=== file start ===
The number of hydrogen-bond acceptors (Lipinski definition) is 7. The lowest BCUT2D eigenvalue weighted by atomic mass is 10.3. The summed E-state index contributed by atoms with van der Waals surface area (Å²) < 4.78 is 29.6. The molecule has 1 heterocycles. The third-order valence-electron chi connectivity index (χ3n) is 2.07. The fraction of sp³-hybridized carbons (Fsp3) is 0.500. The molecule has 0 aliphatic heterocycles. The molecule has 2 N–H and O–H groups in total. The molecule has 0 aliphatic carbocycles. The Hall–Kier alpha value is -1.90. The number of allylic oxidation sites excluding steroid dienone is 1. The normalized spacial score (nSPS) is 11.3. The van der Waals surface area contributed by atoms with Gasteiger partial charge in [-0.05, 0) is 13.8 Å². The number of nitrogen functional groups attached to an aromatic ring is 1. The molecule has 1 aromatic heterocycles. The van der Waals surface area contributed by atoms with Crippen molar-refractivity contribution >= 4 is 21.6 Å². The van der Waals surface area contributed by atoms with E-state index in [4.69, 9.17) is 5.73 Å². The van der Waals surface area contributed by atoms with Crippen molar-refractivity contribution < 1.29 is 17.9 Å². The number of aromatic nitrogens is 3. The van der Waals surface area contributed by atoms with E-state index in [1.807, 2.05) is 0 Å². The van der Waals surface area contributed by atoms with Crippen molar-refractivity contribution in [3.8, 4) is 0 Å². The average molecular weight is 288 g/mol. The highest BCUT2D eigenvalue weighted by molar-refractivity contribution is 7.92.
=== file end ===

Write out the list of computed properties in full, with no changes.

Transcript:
The number of hydrogen-bond acceptors (Lipinski definition) is 7. The lowest BCUT2D eigenvalue weighted by atomic mass is 10.3. The summed E-state index contributed by atoms with van der Waals surface area (Å²) < 4.78 is 29.6. The molecule has 1 heterocycles. The third-order valence-electron chi connectivity index (χ3n) is 2.07. The fraction of sp³-hybridized carbons (Fsp3) is 0.500. The molecule has 0 aliphatic heterocycles. The molecule has 2 N–H and O–H groups in total. The molecule has 0 aliphatic carbocycles. The Hall–Kier alpha value is -1.90. The number of allylic oxidation sites excluding steroid dienone is 1. The normalized spacial score (nSPS) is 11.3. The van der Waals surface area contributed by atoms with Gasteiger partial charge in [-0.05, 0) is 13.8 Å². The number of nitrogen functional groups attached to an aromatic ring is 1. The molecule has 1 aromatic heterocycles. The van der Waals surface area contributed by atoms with Crippen molar-refractivity contribution >= 4 is 21.6 Å². The van der Waals surface area contributed by atoms with E-state index in [4.69, 9.17) is 5.73 Å². The van der Waals surface area contributed by atoms with Crippen molar-refractivity contribution < 1.29 is 17.9 Å². The number of aromatic nitrogens is 3. The van der Waals surface area contributed by atoms with E-state index in [1.807, 2.05) is 0 Å². The van der Waals surface area contributed by atoms with Crippen molar-refractivity contribution in [3.8, 4) is 0 Å². The average molecular weight is 288 g/mol. The highest BCUT2D eigenvalue weighted by molar-refractivity contribution is 7.92.